Learn to be a Cameleer
"We are immensely grateful to our camels for their exceptional care towards people during treks. In return, we ensure that they have the freedom to browse and eat throughout the day. We strongly believe in treating them with kindness and avoid using any harmful control devices, such as nose pegs that can cause discomfort to their sensitive snout tissue or chain halters that can restrict their jaw movement.
However, it's important to note that we are not naive or impractical. A loyal employee values their employer, and we strive to cultivate such a relationship with our camels. The only difficulties we encounter are when we take in camels with past traumas. Resolving their trauma requires time, dedication, and patience."
Karen Jane Ellis, Director - Camel Treks Australia - Cameleer since 1996
Website Photography by Sophie Matterson | Karen-Jane Ellis | Jessica Clark | Gordon Best | Adelaide Film Works | Media Works paragraph.
In 2024, Director and Owner Cameleers of Camel Treks Australia - Paul and Karen Ellis, accompanied by Head Cameleer Edward Buckingham, are once again offering mentoring options. This is the second year since the start of COVID-19 that they are actively providing such opportunities.
Their approach to learning is old-fashioned and requires a commitment to attend three consecutive treks. The learning opportunities are provided in the context of trekking, and in exchange, trainee cameleers gain hands-on experience. There is no monetary exchange, but participants are expected to contribute on long days, with plenty of dirt, dust, hard work, and a willingness to follow instructions while working within a team.
Many of today's successful cameleers can trace their beginnings back to being mentored by Paul and Karen Ellis within Camel Treks Australia. If you are seeking a job within the industry, then this is a safe and good place to start learning.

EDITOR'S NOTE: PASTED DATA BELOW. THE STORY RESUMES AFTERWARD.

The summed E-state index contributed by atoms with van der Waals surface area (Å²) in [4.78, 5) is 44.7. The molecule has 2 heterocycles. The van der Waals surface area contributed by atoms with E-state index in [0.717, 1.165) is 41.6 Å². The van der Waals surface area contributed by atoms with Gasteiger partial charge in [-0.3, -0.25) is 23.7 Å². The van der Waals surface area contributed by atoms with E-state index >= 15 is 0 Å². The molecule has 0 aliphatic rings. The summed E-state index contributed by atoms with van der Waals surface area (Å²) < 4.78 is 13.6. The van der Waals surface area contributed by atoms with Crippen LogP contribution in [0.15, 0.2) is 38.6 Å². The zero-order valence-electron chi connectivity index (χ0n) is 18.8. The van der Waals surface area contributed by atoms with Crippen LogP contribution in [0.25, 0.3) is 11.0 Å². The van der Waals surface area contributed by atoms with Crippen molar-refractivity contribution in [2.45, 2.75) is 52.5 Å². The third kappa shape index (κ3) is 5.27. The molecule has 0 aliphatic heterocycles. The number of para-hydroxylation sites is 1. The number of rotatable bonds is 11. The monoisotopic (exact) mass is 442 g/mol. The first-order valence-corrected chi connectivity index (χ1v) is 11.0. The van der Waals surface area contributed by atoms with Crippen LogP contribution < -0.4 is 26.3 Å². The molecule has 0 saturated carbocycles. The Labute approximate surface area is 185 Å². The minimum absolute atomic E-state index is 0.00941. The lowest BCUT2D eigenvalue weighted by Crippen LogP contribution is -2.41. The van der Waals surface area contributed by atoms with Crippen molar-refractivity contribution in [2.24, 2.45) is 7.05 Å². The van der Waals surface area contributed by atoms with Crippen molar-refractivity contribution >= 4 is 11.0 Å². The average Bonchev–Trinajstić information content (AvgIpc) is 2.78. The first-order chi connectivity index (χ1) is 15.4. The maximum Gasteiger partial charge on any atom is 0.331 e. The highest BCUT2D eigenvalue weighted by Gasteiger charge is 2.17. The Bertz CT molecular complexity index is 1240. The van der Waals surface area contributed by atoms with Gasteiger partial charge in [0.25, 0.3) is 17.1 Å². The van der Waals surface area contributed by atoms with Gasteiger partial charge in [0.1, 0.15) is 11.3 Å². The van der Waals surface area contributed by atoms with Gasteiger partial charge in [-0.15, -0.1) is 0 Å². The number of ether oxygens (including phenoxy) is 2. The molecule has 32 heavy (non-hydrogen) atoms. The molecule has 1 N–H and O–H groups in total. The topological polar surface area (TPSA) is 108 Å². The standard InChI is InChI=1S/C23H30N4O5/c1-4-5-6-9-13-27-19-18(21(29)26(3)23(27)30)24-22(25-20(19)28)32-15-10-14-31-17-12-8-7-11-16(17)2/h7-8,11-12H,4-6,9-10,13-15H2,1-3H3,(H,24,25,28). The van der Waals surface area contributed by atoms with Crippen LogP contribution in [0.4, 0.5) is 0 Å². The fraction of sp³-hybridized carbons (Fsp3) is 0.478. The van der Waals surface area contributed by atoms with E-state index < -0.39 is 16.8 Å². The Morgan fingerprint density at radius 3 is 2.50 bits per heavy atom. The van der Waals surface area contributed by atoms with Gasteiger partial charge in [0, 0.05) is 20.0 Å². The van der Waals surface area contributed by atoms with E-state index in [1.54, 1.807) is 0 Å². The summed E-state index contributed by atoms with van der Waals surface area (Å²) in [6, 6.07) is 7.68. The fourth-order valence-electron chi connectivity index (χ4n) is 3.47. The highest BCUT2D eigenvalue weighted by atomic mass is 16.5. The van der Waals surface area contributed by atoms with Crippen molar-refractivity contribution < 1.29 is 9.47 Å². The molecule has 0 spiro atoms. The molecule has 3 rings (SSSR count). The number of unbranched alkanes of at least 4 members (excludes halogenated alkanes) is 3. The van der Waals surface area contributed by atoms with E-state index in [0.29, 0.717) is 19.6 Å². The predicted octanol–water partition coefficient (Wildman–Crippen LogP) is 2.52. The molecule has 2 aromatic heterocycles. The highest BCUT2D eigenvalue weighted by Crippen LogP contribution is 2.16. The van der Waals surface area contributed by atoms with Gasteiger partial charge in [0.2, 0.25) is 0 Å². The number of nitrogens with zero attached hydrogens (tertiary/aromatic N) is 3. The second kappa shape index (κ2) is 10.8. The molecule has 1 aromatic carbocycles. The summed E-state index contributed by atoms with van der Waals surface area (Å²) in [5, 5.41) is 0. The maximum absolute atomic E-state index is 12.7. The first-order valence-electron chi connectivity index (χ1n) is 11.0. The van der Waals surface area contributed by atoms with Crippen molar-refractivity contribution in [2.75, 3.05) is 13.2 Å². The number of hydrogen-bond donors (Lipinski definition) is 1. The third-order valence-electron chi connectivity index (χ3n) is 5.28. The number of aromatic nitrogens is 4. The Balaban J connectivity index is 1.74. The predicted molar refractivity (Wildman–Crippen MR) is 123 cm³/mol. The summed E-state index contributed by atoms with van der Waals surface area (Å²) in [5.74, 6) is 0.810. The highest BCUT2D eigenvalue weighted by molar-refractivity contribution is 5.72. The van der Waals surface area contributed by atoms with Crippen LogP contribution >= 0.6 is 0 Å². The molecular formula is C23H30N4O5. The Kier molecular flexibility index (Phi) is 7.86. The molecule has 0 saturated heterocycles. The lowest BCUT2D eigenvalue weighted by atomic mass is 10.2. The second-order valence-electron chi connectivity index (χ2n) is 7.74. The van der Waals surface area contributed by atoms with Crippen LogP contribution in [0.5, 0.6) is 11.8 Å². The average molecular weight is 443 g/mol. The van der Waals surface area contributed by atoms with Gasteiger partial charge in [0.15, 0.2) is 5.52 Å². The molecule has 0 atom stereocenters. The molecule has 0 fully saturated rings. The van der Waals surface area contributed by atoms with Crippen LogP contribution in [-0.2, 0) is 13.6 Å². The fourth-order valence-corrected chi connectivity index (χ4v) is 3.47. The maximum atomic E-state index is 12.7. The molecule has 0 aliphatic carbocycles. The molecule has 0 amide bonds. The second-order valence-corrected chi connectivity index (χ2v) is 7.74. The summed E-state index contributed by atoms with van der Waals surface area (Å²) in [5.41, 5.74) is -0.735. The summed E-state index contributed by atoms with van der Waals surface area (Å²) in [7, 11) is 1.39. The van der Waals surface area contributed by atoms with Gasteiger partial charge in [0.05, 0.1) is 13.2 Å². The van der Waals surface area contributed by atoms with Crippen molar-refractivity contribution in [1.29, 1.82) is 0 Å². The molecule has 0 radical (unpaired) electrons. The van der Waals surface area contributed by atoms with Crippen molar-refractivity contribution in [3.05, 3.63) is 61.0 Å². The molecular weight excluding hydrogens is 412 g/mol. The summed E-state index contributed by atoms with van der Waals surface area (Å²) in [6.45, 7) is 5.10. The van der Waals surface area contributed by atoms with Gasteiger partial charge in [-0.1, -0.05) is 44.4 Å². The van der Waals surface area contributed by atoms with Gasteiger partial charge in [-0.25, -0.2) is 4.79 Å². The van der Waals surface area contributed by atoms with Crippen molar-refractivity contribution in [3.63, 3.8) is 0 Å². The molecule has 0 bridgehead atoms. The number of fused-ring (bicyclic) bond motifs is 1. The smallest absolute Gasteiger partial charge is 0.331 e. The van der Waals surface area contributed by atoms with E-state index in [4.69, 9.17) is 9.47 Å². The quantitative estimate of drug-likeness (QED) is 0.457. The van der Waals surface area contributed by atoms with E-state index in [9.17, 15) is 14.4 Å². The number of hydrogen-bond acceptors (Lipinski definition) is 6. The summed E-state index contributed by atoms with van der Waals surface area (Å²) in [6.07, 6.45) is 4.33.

Historically, new or prospective owners of camels in Australia who were eager to learn sought out the expertise of older, experienced camel operators. Learning traditionally took place on the job, at the site of working with the camels with an experienced operator, whether that be in busy public locations or outback trekking.
Although the twentieth century witnessed a major shift in emphasis towards school and post-school-based training, recent years have been characterised by a revival of on-the-job training and close links with actual working enterprises.
Today, there is increased recognition of the success that on-the-job training provides. Individuals are mentored for an extended duration with Camel Treks Australia's team, which offers structure within its successful business model incorporating camels and tourists. This real-life practical hands-on training can lead to greater learning outcomes for camel owners and camel handlers eager to delve deeper.
Paul and Karen Ellis have been actively assisting camel seekers worldwide since 2013 and welcome interested persons to apply for learning opportunities annually between May and September.
If you're looking for a holiday, there are easier options than being with them. Although this is an exciting opportunity, it is also very demanding. It will be an advantage if you consider yourself emotionally strong, physically able, mentally competent, and have a high level of maturity. If you have a physical, emotional, or mental disadvantage, please understand that this will not be a suitable environment for you as they are very remote and do not have easy access to medical care of any kind that supports physical, emotional, or mental well-being.
Learning days on camel treks are long. Prior to and following camel treks, participants are required to set up and pack away from the actual camel trek. It is essential to understand that camel treks and station life are amazing, but they do require a mindset that is enthusiastic and self-sufficient. Treks can vary from four days to two weeks. Ideally, to apply, you should consider yourself to be a healthy, energetic person who is able and willing to walk with the camels for 4-6 hours a day, in addition to assisting with meal cooking, dish washing, campfire, and camping with the camels overnight.
If you are seeking to learn more about camels and would like a volunteer learning position, please email them below. Please note that a successful police check is compulsory, and a working with children check will be required if you are with them during a school camp trek.